Who tells Obama,Bill Gates, Monsanto,G8 leaders that solutions to hunger in Africa lies solely  in the hands of chemically intensive agriculture and biotechnology? Why should they overlook major  issues that affect African agriculture just to mention a few  like:
~Lack of access to water leading to over dependent on rain fed agriculture which with climate change onset has become so unreliable.
~Lack of access to arable land amongst many small scale farmers.The available ones ,they are already scrambling for them.
~Massive food wastage and  losses due to poor post harvest handling means.
~ Use of fertilizers in farms and expensive inputs that farmers can't afford to pay for.Its notable that most of the farmers in Africa operate on a small scale basis.

Unless issues like these are looked in to, the pledges made at the symposium will deem fit to benefit the spread of these industries and their produce in the whole of Africa and sustainable agriculture will be a forgotten thing. 

If the G8 are to give agricultural aid, it would be nice to give aid that will in the end eliminate dependency on more and more aid.Looking at the G8 symposium can you see their end from the beginning?And most important,what are you doing about it?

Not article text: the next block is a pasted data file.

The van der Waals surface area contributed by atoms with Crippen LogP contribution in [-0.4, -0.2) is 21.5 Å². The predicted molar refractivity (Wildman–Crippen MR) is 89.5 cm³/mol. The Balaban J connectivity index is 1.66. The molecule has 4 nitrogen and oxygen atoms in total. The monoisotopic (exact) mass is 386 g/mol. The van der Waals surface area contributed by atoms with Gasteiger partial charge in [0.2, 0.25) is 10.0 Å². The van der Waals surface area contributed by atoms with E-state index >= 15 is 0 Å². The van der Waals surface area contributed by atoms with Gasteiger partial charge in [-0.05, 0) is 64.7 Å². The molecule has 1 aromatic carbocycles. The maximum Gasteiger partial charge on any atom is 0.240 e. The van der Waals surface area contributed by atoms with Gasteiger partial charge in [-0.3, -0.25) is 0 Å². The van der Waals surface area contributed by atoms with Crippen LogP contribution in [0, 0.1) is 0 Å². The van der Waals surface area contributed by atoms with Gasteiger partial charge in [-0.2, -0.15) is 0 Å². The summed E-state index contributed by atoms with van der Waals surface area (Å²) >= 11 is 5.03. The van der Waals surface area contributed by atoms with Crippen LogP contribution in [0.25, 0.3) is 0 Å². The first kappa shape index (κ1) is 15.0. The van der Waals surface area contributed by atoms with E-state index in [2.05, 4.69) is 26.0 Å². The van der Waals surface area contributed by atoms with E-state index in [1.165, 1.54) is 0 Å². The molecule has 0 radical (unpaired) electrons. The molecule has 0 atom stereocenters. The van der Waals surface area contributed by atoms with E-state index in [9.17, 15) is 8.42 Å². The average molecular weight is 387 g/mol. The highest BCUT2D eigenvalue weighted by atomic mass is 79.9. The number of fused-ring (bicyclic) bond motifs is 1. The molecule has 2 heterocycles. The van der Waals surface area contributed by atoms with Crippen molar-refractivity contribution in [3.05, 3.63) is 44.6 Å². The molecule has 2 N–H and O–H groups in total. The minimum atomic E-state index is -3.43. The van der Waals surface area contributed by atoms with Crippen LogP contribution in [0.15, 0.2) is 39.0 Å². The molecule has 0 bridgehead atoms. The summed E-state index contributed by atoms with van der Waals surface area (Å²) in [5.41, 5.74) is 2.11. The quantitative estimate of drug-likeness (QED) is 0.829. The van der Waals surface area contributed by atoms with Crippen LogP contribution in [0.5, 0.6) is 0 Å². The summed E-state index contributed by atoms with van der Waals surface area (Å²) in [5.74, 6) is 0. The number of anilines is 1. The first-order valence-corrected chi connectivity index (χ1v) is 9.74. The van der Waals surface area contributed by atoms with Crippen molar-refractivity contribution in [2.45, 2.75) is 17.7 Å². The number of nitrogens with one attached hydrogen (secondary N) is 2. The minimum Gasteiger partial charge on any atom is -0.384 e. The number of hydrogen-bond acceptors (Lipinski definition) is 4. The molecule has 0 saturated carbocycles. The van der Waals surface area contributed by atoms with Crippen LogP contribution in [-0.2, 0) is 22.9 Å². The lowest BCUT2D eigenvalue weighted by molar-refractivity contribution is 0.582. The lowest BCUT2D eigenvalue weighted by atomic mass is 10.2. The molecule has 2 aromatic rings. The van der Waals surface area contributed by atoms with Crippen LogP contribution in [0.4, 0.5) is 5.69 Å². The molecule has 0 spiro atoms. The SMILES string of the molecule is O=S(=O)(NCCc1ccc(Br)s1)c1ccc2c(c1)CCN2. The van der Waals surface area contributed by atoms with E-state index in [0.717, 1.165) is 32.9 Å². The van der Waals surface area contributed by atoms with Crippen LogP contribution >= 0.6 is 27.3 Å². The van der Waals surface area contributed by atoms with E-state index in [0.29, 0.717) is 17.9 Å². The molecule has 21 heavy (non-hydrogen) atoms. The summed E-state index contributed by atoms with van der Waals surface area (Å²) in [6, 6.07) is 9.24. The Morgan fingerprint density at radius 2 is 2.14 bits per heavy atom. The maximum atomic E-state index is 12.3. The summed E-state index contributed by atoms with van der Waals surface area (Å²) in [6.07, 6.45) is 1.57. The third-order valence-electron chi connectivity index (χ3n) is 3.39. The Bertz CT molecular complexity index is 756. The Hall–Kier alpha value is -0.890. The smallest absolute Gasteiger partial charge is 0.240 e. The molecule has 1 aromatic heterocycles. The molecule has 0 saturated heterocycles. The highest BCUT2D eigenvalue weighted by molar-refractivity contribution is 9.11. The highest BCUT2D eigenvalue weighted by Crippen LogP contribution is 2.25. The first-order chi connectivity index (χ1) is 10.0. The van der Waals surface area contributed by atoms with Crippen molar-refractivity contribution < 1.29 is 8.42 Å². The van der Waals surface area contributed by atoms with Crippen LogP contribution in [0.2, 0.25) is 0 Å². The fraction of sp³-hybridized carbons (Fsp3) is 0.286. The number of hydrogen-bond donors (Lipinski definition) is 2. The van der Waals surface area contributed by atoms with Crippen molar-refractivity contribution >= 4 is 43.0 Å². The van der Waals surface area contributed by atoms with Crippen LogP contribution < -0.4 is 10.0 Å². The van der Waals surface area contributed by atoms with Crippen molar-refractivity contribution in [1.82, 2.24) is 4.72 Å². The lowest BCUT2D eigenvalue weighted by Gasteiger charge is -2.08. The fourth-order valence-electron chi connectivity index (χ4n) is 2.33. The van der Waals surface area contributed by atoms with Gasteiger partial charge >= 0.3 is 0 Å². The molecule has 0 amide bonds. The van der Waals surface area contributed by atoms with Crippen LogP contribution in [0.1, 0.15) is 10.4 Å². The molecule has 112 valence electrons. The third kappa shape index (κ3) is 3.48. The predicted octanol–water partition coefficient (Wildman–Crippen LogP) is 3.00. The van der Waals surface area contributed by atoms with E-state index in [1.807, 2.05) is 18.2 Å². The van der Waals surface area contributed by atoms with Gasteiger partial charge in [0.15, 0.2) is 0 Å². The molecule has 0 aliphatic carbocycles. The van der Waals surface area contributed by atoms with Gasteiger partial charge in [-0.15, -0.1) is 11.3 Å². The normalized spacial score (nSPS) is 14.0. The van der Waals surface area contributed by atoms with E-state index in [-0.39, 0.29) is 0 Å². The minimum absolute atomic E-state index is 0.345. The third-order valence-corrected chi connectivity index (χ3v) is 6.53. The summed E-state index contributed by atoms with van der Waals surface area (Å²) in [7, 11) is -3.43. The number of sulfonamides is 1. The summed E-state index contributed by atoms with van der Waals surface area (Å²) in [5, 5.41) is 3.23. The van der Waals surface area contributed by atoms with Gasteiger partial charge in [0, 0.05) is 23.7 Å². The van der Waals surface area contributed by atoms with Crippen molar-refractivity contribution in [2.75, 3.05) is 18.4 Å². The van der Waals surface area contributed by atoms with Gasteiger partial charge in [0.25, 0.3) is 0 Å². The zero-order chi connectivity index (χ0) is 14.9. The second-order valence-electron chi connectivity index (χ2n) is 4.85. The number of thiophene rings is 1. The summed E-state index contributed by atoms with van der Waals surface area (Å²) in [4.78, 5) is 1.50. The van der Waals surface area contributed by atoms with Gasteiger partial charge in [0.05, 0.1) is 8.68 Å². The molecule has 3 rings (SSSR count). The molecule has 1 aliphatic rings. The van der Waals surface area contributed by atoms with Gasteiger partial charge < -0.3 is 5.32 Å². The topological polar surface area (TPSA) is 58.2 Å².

Lest We Forget!
 Sometime back in 2010 i remember reading about the Good Fortune Film  in the local dailies.Somehow i lost its track but i have its link back all thanks to my tweep Harry Chamberlain. This is an Emmy winning documentary film that focusses on exploring how international efforts to undermine poverty may be undermining the communities they so want to help.Watch the trailer below and read a sample on the about page of the film too. Check the official WEBSITE too.

A Sample "About" from the Documentary 


Jackson is grazing his cattle through the lush grasses of the Yala swamp. The sun is rising and a pale orange light reflects off of the marsh. As he pushes his herd across a quiet river, Jackson makes a startling discovery. The once fertile wetland has been slashed and burned, leaving only charred papyrus stalks and stagnant pools of water.
Dominion Farms LTD, an Oklahoma-based agricultural corporation, is clearing the wetland to construct a reservoir to irrigate its massive rice paddies. Dominion CEO Calvin Burgess first came to the area on a mission trip with his church and says the area’s poverty inspired him to invest millions of dollars in a commercial farm to stimulate the local economy.